This morning, Philadelphia Inquirer editor Bill Marimow was abruptly fired. The paper's publisher cited "philosophical differences" to explain the move. Also today, ran a story about a book tying former Pennsylvania governor and current Inquirer owner-pal Ed Rendell to organized crime. Coincidence?

We're just asking here, because Marimow's firing was a "total surprise," according to staffers who are talking to Jim Romenesko. Romenesko himself noted the Rendell connection briefly on his site, but then removed the note. Rendell was a partner in the investment group that bought Philadelphia Media Holdings, which includes the Inquirer, last year. [Update for clarity: Rendell was an early member of the investment group, but he dropped out due to public pressure. He helped to assemble the investment group that bought the paper. When the purchase happened, he told Dylan Byers that "though he will continue to 'whisper ideas in their ear,' he will have no formal role in the ownership group." This post originally called Ed Rendell an owner of the paper, which he is not. He was a driving force behind assembling the ownership team who decided not to give himself a formal ownership role., which ran the Rendell story today, is under the same ownership as the Inquirer, but their staffs are not the same, and there have even been battles over the degree to which its staff is aligned with that of the paper—for more, see here.]

When word of Rendell's involvement with the investment group surfaced last year, various journalist types voiced fears about censorship of news under a Rendell-owned paper.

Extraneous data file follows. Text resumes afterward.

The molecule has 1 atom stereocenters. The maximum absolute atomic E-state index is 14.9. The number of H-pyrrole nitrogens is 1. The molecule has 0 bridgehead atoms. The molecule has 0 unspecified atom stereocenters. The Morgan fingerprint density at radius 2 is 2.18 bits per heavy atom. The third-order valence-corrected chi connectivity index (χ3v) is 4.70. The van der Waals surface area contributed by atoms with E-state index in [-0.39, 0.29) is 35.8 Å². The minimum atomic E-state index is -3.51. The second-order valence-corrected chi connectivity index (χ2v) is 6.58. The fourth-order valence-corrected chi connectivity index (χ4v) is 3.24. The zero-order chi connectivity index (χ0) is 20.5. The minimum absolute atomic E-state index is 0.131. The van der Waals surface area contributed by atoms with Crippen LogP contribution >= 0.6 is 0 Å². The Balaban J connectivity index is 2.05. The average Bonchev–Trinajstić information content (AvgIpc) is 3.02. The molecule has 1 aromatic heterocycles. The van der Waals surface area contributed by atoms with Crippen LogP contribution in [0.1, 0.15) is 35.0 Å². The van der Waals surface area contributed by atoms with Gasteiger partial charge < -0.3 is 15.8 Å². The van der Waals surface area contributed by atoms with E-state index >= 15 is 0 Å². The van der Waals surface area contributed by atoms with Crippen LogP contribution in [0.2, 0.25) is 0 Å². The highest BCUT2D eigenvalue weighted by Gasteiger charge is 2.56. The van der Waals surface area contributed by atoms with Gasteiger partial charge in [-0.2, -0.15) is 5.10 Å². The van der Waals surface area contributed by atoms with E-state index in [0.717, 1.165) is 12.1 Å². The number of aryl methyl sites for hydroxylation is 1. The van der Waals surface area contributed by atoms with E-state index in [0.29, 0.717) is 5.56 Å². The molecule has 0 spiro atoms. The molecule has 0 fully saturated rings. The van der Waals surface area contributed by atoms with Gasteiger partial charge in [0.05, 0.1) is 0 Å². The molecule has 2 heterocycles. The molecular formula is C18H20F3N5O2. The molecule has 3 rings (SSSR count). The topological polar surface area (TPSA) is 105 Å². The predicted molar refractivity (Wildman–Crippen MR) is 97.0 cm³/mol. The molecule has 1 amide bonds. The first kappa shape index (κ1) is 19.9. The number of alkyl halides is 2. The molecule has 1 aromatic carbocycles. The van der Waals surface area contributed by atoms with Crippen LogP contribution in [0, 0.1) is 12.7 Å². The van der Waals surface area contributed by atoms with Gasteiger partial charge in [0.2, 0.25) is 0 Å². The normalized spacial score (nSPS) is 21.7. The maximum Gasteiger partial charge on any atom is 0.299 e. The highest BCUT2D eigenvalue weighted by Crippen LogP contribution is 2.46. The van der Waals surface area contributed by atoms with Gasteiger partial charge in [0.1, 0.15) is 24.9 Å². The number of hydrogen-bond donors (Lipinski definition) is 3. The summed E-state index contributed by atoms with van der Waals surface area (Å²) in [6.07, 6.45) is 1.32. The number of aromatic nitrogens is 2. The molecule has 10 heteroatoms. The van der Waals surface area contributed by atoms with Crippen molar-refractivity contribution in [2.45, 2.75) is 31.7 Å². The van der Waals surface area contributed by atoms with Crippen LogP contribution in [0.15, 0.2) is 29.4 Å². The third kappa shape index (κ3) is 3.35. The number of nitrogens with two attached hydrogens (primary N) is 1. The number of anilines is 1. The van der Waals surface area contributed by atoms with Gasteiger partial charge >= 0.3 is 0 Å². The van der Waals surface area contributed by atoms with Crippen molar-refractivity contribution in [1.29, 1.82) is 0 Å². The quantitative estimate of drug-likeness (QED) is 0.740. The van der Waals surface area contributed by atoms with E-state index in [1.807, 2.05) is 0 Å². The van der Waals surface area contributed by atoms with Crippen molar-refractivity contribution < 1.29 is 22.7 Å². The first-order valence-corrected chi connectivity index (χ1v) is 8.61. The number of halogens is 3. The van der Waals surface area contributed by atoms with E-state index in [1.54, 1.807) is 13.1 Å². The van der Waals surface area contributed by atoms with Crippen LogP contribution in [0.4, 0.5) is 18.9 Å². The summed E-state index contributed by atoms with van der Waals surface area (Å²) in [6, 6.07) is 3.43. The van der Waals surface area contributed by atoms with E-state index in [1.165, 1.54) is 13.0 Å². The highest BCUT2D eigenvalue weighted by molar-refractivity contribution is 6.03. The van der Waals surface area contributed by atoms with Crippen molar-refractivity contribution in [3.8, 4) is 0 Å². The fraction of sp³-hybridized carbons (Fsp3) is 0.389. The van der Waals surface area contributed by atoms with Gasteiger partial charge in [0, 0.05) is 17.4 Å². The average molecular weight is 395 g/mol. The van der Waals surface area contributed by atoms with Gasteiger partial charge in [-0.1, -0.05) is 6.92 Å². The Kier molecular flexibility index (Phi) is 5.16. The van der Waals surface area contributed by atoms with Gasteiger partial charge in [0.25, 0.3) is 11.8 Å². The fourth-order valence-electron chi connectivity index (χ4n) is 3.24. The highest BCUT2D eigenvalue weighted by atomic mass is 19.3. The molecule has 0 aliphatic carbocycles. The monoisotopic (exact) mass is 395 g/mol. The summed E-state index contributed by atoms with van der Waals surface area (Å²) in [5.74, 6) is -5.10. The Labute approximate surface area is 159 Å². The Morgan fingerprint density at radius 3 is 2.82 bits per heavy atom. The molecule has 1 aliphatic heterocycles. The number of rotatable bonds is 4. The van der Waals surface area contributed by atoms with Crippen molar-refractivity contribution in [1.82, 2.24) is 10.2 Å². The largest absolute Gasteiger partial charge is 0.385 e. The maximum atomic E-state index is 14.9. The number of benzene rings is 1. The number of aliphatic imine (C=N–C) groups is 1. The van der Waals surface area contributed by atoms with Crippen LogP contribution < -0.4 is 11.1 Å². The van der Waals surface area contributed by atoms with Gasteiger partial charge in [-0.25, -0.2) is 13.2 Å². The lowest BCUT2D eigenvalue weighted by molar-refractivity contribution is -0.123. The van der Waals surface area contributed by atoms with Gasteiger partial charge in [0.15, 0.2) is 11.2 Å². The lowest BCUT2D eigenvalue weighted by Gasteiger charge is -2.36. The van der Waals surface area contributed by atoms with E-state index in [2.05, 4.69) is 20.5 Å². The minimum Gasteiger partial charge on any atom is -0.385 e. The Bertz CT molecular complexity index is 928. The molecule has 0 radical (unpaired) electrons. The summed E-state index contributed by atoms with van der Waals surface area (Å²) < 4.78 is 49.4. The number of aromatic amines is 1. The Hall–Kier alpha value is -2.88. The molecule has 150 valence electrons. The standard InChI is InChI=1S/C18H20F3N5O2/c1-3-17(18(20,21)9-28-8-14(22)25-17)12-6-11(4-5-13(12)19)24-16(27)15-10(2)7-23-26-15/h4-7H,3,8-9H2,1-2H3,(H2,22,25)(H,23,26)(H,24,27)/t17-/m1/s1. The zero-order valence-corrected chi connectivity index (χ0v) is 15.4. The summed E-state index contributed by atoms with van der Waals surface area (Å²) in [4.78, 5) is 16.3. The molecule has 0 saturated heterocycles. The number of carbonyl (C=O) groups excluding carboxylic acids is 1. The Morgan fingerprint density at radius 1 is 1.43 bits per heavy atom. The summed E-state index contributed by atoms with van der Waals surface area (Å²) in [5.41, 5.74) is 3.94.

The story in question today is a Q&A with Matt Birkbeck, the author of a new book called The Quiet Don, which is about the organized crime figure Russell Bufalino. In the Q&A, Birkbeck says that organized crime pushed through the legalization of gambling in Pennsylvania with the help of Ed Rendell, when Rendell was governor. The story's illustration is two photos, juxtaposed: Rendell on the left, and Bufalino on the right.

One can imagine how, in theory, such a story might anger Ed Rendell, and how that might impact the paper's owners. Of course, that would be pure speculation at this point.

It is still a mystery why Bill Marimow was fired. Marimow is reportedly "going to fight the decision." If you know more, please comment below, or email

Update: Romenesko has updated his post with a note on the Rendell connection, adding "I’m now told that Marimow didn’t have anything to do with the story."

Update 2: Sam Wood, the reporter who wrote the story on Birkbeck, says on Twitter: "Unrelated. The story didn't run in the paper."